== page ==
The U.S. Court of Appeals for the Ninth Circuit has affirmed the federal court’s imposition of $191,400 civil penalty against Hong Kong Entertainment (Overseas) Investments Ltd. president Man Kwan and HKE.
In a ruling last week, Ninth Circuit judges said the amount assessed by the U.S. Department of Labor’s Wage and Hour Division was not arbitrary, capricious, or an abuse of discretion.
The Ninth Circuit memorandum was issued by Circuit judges M. Margaret McKeown, Michelle T. Friedland, and designated judge U.S. District Judge for the District of Arizona Raner C. Collins.
Hong Kong Entertainment (Overseas) Investments Ltd. president Man Kwan and HKE were penalized for willful and repeat violations of the overtime provision of the Fair Labor Standards Act during the operation of the now defunct Tinian Dynasty Hotel & Casino. The penalty is to be paid to the U.S. Labor Secretary.
U.S. District Court for the NMI Chief Judge Ramona V. Manglona had affirmed in May 2017 the U.S. DOL’s Administrative Review Board’s final decision issued on Nov. 25, 2014, that fined HKE and HKE president Kwan.
Manglona concluded that, as a matter of law, the compliance agreement entered by HKE and the Labor secretary did not preclude the imposition of civil money penalties for HKE’s violations of the overtime provisions of the FLSA.
Kwan, through counsel Bruce Berline, appealed to the Ninth Circuit.
Kwan brought this action pursuant to the Administrative Procedure Act seeking judicial review of the Administrative Review Board’s final decision and order.
Kwan challenged the monetary penalty.
The violations, which occurred in 2007, led Kwan’s employer, HKE, to enter an agreement with the DOL promising to pay the unpaid overtime.
Kwan argues the agreement precluded assessment of CMPs based on the 2007 violations because paragraph 11 of the agreement reserves the DOL’s right to impose CMPs for future FLSA violations.
In affirming Manglona’s ruling, the Ninth Circuit judges said that neither paragraph 11 nor the rest of the agreement makes any reference to CMPs for past FLSA violations generally or the 2007 violations specifically.
The Ninth Circuit judges said because the agreement is silent on this question, the normal rule that CMPs can be assessed for repeat or willful FLSA violations applies.
The judges said this conclusion is clear even without considering the cover letter that accompanied the agreement, which specifically preserved the possibility of CMPs for the 2007 violations.
“We therefore do not need to decide whether, as Kwan argues, the parol evidence rule precludes consideration of the cover letter,” the judges said.
The parol evidence rule is a rule in the Anglo-American common law regarding contracts, and governs what kinds of evidence parties to a contract dispute can introduce to identify the specific terms of a contract.
However, the judges said, the cover letter is relevant to the extent Kwan argues that the agreement should be interpreted in light of the DOL’s earlier oral promise not to impose CMPs if HKE signed the agreement.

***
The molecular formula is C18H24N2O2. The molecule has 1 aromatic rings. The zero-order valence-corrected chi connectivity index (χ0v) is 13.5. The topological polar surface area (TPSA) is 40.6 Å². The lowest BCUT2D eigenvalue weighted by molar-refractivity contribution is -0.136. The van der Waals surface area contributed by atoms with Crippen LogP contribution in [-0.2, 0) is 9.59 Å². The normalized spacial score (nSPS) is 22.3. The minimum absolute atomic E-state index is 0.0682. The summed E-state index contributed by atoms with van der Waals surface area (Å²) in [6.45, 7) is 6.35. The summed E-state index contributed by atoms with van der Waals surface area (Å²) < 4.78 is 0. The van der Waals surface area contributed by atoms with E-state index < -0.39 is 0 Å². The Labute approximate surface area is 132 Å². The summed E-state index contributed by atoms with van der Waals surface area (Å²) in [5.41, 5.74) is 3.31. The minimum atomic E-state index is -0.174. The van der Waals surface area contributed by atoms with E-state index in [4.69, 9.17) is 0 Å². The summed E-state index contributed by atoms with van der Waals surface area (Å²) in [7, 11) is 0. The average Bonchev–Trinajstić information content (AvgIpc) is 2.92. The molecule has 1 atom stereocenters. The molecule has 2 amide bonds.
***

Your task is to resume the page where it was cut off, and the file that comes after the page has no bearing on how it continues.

“If an earlier oral representation can be used to interpret the agreement, the cover letter can as well,” the judges said.
As Manglona found, the Ninth Circuit judges said, Kwan and HKE could not reasonably have relied on the earlier promise after reading the cover letter.
Kwan argues the amount of the CMP must be set aside because it was arbitrary, capricious, and an abuse of discretion.
The judges said when determining the amount of a CMP, the DOL is required to consider certain mandatory factors and may also consider seven discretionary factors, including “the interval between violations.”
Kwan contends the DOL misapplied this factor for improperly considering FLSA violations that occurred after the CMP was assessed to find that the interval between violations was not a mitigating factor.
However, the judges said, the DOL did not consider any alleged later violations when it first determined the amount of the CMP for the 2007 violations because the violations had not happened yet.
On Aug. 31, 2007, Terrence Trotter, then-assistant district director for the Hawaii District Labor’s Wage and Hour Division, assessed the civil money penalties against HKE and Raymond Chan, then-financial controller for Tinian Dynasty and signatory to the compliance agreement, for willful and repeated violations of the FLSA from March 16, 2007 to May 26, 2007.
On Feb. 4, 2011, Trotter assessed the civil money penalties for the same FLSA violations against Kwan.
In December 2014, HKE and Kwan filed the lawsuit against then-U.S. Labor secretary Thomas E. Perez and several other Labor officials for allegedly violating their due process right over their assessment of civil penalty of $191,400.
The Labor secretary and co-defendants then asked the court to issue a summary judgment in their favor. The defendants have asserted, among other things, that the CMP assessment was both fair and reasonable, given the plaintiffs’ repeat violations of FLSA.